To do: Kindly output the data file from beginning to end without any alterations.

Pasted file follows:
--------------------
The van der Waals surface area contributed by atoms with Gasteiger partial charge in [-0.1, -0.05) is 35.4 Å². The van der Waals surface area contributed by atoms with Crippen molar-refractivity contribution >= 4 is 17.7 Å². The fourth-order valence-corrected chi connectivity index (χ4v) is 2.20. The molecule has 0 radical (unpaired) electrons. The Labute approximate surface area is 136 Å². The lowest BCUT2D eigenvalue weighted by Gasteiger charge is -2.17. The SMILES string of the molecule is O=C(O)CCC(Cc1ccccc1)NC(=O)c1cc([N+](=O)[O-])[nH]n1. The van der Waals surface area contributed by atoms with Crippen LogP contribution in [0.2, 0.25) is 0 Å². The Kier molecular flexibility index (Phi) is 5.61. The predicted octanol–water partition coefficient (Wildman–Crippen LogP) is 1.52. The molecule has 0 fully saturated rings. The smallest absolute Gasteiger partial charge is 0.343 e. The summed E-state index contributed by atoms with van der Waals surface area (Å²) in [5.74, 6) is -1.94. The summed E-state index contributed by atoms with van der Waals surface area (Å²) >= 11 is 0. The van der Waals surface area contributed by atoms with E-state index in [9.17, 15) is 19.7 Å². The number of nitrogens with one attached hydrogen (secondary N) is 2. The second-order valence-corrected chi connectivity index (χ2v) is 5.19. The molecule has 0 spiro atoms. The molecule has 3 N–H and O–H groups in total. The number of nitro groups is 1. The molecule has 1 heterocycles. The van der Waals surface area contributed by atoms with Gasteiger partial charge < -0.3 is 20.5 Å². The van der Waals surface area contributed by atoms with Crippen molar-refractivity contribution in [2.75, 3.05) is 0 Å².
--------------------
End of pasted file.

The van der Waals surface area contributed by atoms with Gasteiger partial charge in [-0.1, -0.05) is 35.4 Å². The van der Waals surface area contributed by atoms with Crippen molar-refractivity contribution >= 4 is 17.7 Å². The fourth-order valence-corrected chi connectivity index (χ4v) is 2.20. The molecule has 0 radical (unpaired) electrons. The Labute approximate surface area is 136 Å². The lowest BCUT2D eigenvalue weighted by Gasteiger charge is -2.17. The SMILES string of the molecule is O=C(O)CCC(Cc1ccccc1)NC(=O)c1cc([N+](=O)[O-])[nH]n1. The van der Waals surface area contributed by atoms with Crippen LogP contribution in [0.2, 0.25) is 0 Å². The Kier molecular flexibility index (Phi) is 5.61. The predicted octanol–water partition coefficient (Wildman–Crippen LogP) is 1.52. The molecule has 0 fully saturated rings. The smallest absolute Gasteiger partial charge is 0.343 e. The summed E-state index contributed by atoms with van der Waals surface area (Å²) in [5.74, 6) is -1.94. The summed E-state index contributed by atoms with van der Waals surface area (Å²) >= 11 is 0. The van der Waals surface area contributed by atoms with E-state index in [9.17, 15) is 19.7 Å². The number of nitrogens with one attached hydrogen (secondary N) is 2. The second-order valence-corrected chi connectivity index (χ2v) is 5.19. The molecule has 0 spiro atoms. The molecule has 3 N–H and O–H groups in total. The number of nitro groups is 1. The molecule has 1 heterocycles. The van der Waals surface area contributed by atoms with Gasteiger partial charge < -0.3 is 20.5 Å². The van der Waals surface area contributed by atoms with Crippen molar-refractivity contribution in [2.75, 3.05) is 0 Å².